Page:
The acclaimed French act’s fourth album  L’Ère du Verseau (The Age of Aquarius) was released last September — and much like countless acts across the globe, Baudet and Perrier were gearing up for extensive touring to support the album, and to celebrate their 15th year together. In lieu of touring, the band released incredible visuals for album singles “Je t’aime encore” and “Vue d’en Face,” a breezy yet melancholy track centered around shimmering synth arpeggios, finger snaps, stuttering beats and Budet’s ethereal and achingly plaintive vocals.

L’Ere du Verseau’s latest single “Noir” is a dance floor friendly bop centered around thumping beats, shimmering synth arpeggios, funky bass line and Baudet’s sassy delivery. Interestingly, the song is meant to inspire the listener to strut like they’re on the catwalk, serving fools looks — hard.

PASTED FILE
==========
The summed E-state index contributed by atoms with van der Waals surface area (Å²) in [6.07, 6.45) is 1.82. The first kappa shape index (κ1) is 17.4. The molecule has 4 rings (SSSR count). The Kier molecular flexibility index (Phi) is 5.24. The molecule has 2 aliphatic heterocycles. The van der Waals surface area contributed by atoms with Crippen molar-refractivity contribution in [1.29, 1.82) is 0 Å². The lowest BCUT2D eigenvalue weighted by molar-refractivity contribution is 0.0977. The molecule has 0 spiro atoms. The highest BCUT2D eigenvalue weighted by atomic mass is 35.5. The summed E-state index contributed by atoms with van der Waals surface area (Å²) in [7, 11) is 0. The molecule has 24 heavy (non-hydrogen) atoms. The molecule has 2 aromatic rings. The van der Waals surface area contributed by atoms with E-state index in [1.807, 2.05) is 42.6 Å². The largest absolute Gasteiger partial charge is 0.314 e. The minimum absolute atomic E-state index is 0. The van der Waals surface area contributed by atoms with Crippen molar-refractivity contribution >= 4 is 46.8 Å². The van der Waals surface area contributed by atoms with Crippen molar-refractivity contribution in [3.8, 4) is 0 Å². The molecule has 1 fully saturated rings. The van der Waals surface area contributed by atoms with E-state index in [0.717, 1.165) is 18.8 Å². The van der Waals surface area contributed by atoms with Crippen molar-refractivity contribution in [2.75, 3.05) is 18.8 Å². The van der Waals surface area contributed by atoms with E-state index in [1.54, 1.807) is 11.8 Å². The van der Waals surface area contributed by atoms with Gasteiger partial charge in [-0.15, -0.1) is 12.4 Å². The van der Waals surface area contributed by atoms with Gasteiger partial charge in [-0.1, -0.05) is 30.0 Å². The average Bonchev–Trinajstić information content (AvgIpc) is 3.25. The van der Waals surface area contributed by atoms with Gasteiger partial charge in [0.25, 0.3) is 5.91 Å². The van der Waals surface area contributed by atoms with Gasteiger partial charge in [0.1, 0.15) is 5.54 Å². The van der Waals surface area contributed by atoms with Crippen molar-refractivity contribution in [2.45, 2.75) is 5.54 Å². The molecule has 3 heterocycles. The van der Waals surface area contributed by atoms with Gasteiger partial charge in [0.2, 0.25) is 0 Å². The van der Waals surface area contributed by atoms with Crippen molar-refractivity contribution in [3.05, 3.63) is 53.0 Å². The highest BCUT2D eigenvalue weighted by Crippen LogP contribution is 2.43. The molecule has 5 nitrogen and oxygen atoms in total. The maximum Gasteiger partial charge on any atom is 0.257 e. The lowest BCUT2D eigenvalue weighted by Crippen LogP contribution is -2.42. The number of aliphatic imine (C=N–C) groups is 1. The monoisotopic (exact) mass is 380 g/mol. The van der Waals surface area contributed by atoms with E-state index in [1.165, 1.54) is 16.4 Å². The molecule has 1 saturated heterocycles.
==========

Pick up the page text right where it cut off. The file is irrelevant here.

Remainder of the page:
Directed by Giant, the recently released video for “Noir” is a campy and fierce as fuck take on haute couture that features beautiful people serving up looks with fierceness while looking like behind the scenes footage of a photo shoot.

New Video: JOVM Mainstays Kælan Mikla Release a Breathtaking Visual for Brooding “Sólstöður”

2018 was a breakthrough year for the Reykjavik-based post-punk/industrial trio Kælan Mikla: The trio —  Sólveig Matthildur,  Margrét Rósa, and Laufey Soffía — were championed by the The Cure’s Robert Smith, who handpicked the band to open for them on several festival stops in the UK and the US. They also played a set at the Roadburn Festival and they toured with King Dude — before the release of their third album Nótt eftir nott.